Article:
How to Find Jobs in the NHS: a Guide for Beginners
Hi, my name is Divya. I am a Czech medical graduate from India, and I started work in the NHS recently. In today’s blog, I am going to guide you through the process of finding work in the NHS. I will discuss the following:
1. Eligibility criteria for the job
2. How to find vacancies
3. What role do you apply for
4. Process of applying for a post
What role are you eligible for?
If you have not completed an internship during or after your medical studies, you will only receive Provisional Registration with the GMC. With this, you will only be able to obtain an F1 training post, provided you send in your eligibility application. You will have to complete Foundation Year 1 in order to obtain Full Registration.
On the other hand, if you have completed 12 months of internship, you will receive Full Registration with the GMC and a license to practice medicine in the UK. Once this is obtained, you are free to apply for either F2 Standalone Training or a Trust grade job.
How to find vacancies
There are several ways to find out who is hiring. Some websites you could look at are:
Some other ways include looking through the ‘Current Vacancies’ section within a particular trust’s website. Newspapers, BMJ careers, and LinkedIn offer updates on vacancies in the NHS as well.
What role to apply for
There are several terms for the various grades in NHS. This can get quite tricky when it comes to applying for jobs based on your experience.
The three main levels of doctors in the NHS are:
• Junior grade doctor
• Middle/senior grade doctor
Elaborating further, several titles may pop up that refer to the level of a junior doctor:
• Foundation Year 1 (FY1)
• Foundation Year 2 (FY2)
• Senior House Officer (SHO)
• Junior Clinical Fellow
• Clinical Fellow (usually ST/CT1/2)
• Trust grade doctors (FY2, CT1/2, ST1/2)
• Locum appt. for Service (LAS) - CT or ST
• Locally employed doctor (LED)
Process of applying
First and foremost, you should create an account with the website you wish to use to send your applications. For example, if you want to apply to a post advertised on trac Jobs, you must create a trac jobs account first. All your correspondence with the employer will occur through this platform, and if you set up email notifications, you will get updates via your email as well.
The next task is to create a good Curriculum vitae (CV). You should be able to modify your CV to showcase your skills and qualifications for the job you are applying for rather than send in a standard CV to all the vacancies.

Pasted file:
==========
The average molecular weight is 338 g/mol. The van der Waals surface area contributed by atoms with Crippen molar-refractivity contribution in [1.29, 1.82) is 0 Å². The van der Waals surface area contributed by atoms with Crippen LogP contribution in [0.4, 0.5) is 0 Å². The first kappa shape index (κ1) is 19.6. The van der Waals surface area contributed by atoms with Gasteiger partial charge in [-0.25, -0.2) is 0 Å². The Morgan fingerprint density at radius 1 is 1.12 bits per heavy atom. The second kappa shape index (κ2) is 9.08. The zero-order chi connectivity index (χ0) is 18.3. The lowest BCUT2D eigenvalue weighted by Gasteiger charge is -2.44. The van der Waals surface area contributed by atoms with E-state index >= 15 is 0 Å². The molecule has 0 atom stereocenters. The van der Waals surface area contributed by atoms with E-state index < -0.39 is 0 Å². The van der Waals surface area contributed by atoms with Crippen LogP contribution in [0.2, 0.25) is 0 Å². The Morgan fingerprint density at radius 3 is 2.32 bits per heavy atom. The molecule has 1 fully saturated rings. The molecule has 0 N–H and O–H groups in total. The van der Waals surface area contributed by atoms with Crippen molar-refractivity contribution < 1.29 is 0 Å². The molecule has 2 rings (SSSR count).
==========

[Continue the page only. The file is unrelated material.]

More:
While searching for jobs, put in the different titles to see all the jobs that are advertised for a junior doctor. The main things to look for when looking for a vacancy are:
• Person and job specifications
• And most importantly, the closing date
Most employers can close the vacancy well before the advertised closing date if they have received the required number of applications for the particular post.
The most important part of ensuring that you stand a fair chance at getting the job you wish to apply for is reading through the Person Specification mentioned at the end of the post description. The description is usually split into an Essential Requirement and a Desirable requirement. The more you align with the Essential requisites, the higher the chance of getting short-listed.
I sent my application - What next?
Once you have sent a couple of applications, the next thing to do is to wait for a response from the employers. This usually takes about 4-6 weeks from the closing date. You will be notified if you have been selected to proceed to the next stage of the process, i.e., the Interview.
However, do keep in mind, some employers do not inform you if you have been unsuccessful!
Need more tips?
• Make sure you have 3 references informed and ready before you send your application
• Prepare something about Teamwork skills and Leadership and Management skills
• Jot down any procedures and practical skills you do during your internship, like cannulation, inserting a catheter, inserting an NG tube, etc., to make it easier during the time of your application
• Having NHS experience is always a bonus, so if you wish, you can do a Clinical Attachment in the UK after you have obtained your full registration with the GMC; however, it is not mandatory to get a job in the UK!
If you have any questions regarding finding jobs in the UK, I would be happy to answer them at trewlink.com. You can register using the link https://trewlink.com?referrer=dj1919096
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